Exploration of the circulation and cloud structure of the atmospheres of the Giant Planets with ground- and space-based telescopes

Lead Research Organisation: University of Oxford
Department Name: Oxford Physics

Abstract

Voyager 2 flew past Uranus and Neptune in 1986 and 1989, and provided our only close-up views of these ice giant worlds. Now, more than a quarter of a century later, the ice giants are recognised as key destinations for future planetary missions and as our closest examples of a planetary class that appears commonplace throughout our galaxy. The Voyager flybys revealed dynamic worlds with atmospheres quite unlike the familiar banded cloud structures seen on Jupiter and Saturn, but the brevity of these encounters prevented detailed scrutiny. Uranus was shown to be rather sluggish, whereas Neptune featured dynamic cloud activity and vortices. This difference has never been satisfactorily explained and subsequent ground-based observations have since suggested that the activity on both of these planets varies hugely with time.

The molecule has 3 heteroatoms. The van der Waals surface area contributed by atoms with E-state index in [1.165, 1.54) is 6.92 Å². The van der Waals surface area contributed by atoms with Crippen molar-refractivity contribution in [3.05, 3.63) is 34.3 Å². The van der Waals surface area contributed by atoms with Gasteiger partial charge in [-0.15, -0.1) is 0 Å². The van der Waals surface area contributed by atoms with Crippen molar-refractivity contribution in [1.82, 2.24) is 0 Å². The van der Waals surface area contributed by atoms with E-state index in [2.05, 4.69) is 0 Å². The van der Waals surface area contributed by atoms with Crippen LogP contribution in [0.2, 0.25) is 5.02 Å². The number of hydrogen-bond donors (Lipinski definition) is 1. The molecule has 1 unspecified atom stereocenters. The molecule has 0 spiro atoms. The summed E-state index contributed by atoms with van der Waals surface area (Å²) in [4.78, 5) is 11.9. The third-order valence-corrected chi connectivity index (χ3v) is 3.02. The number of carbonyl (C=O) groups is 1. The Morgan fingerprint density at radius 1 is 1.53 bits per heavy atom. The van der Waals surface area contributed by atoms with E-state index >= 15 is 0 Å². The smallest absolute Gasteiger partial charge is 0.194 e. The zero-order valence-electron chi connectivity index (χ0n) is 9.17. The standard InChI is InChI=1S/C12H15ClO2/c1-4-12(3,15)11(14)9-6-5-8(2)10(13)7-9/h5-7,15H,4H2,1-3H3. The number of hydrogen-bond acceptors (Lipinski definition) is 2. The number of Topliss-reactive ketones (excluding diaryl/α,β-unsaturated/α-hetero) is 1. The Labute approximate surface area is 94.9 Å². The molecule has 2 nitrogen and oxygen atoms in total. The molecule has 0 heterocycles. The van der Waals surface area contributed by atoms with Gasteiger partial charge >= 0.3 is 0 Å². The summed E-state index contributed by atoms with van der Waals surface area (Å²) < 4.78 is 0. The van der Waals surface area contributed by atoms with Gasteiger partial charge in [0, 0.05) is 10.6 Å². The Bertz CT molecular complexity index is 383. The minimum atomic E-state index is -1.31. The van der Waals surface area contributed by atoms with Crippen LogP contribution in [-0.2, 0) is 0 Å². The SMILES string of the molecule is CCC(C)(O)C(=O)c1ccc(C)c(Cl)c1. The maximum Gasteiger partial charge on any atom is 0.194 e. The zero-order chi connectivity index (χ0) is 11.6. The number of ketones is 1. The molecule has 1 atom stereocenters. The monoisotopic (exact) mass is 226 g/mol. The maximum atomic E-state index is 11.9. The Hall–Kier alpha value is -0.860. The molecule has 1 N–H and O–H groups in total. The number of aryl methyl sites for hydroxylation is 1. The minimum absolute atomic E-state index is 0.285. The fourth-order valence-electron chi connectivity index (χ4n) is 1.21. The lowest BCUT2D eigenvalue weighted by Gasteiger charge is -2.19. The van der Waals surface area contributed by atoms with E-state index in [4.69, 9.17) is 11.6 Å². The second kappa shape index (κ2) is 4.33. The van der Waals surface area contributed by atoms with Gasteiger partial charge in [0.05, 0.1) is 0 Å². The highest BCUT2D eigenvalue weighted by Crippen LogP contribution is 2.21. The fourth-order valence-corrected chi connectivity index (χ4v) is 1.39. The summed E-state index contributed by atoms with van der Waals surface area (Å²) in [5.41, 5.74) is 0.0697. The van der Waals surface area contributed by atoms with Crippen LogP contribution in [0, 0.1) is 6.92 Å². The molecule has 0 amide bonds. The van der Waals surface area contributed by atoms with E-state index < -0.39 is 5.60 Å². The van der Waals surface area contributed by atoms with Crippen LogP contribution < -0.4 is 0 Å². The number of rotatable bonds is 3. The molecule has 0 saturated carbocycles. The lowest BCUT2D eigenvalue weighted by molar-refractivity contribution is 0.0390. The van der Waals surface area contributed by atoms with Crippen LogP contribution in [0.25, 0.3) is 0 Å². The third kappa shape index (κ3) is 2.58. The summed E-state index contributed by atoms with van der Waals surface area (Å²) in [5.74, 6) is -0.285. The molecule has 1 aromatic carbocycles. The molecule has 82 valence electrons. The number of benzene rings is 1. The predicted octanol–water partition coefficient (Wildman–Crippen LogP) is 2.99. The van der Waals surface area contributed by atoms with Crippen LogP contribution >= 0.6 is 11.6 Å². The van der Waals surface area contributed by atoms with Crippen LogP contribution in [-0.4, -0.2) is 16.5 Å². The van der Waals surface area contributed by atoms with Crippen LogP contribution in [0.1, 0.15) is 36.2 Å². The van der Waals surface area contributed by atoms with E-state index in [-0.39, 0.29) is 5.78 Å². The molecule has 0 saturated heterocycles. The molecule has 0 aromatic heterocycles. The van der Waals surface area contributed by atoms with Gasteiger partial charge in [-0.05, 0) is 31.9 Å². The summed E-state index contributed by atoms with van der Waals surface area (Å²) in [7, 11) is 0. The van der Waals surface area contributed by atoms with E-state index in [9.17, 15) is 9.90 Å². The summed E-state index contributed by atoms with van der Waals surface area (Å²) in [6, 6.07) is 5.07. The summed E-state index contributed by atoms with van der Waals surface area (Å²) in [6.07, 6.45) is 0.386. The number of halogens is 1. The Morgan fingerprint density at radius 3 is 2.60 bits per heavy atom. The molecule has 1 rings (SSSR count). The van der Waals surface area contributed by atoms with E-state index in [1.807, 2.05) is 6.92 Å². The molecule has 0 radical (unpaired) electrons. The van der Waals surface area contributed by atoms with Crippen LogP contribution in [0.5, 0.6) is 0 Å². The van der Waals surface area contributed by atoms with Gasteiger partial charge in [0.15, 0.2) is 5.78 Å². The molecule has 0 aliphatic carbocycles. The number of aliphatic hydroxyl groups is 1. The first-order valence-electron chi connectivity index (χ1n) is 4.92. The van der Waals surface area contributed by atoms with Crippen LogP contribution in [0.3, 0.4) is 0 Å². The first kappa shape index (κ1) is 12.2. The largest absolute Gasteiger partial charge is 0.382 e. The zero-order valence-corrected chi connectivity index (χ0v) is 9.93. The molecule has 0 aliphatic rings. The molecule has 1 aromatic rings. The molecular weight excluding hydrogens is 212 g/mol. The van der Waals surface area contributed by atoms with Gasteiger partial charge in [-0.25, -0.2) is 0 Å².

This project aims to construct a three-dimensional understanding of ice giant atmospheres to connect activity in the tropospheric weather layer (where convective clouds form and are sheared apart) to the middle atmosphere (the stratosphere, dominated by wave activity and photochemistry). The candidate would attempt to link changes in cloud activity and albedo in reflectivity spectra (wavelengths < 3 um) measured by instruments such as VLT/MUSE and VLT/SINFONI, with the temperature and composition of the ice giants as measured in thermal-infrared spectra (wavelengths> 5 um, e.g., VLT/VISIR, Spitzer) to reveal the underlying dynamics and circulations of these ice giant atmospheres. This work will be used to determine the spatial variation, vertical distribution and temporal evolution of temperature and cloud activity and better understand the condensation processes at work in these frigid atmospheres. This work will be used to plan and execute further observations and also prepare for the reduction of planned observations made with NASA's James Webb Space Telescope (JWST), scheduled for launch in 2021.

The key result of this project will be a self-consistent picture of the circulation and cloud-forming processes at work on the ice giants, paving the way for future atmospheric studies by visiting spacecraft.

Publications

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Studentship Projects

Project Reference Relationship Related To Start End Student Name
ST/T506333/1 01/10/2019 30/09/2023
2284063 Studentship ST/T506333/1 01/10/2019 31/03/2023 Arjuna James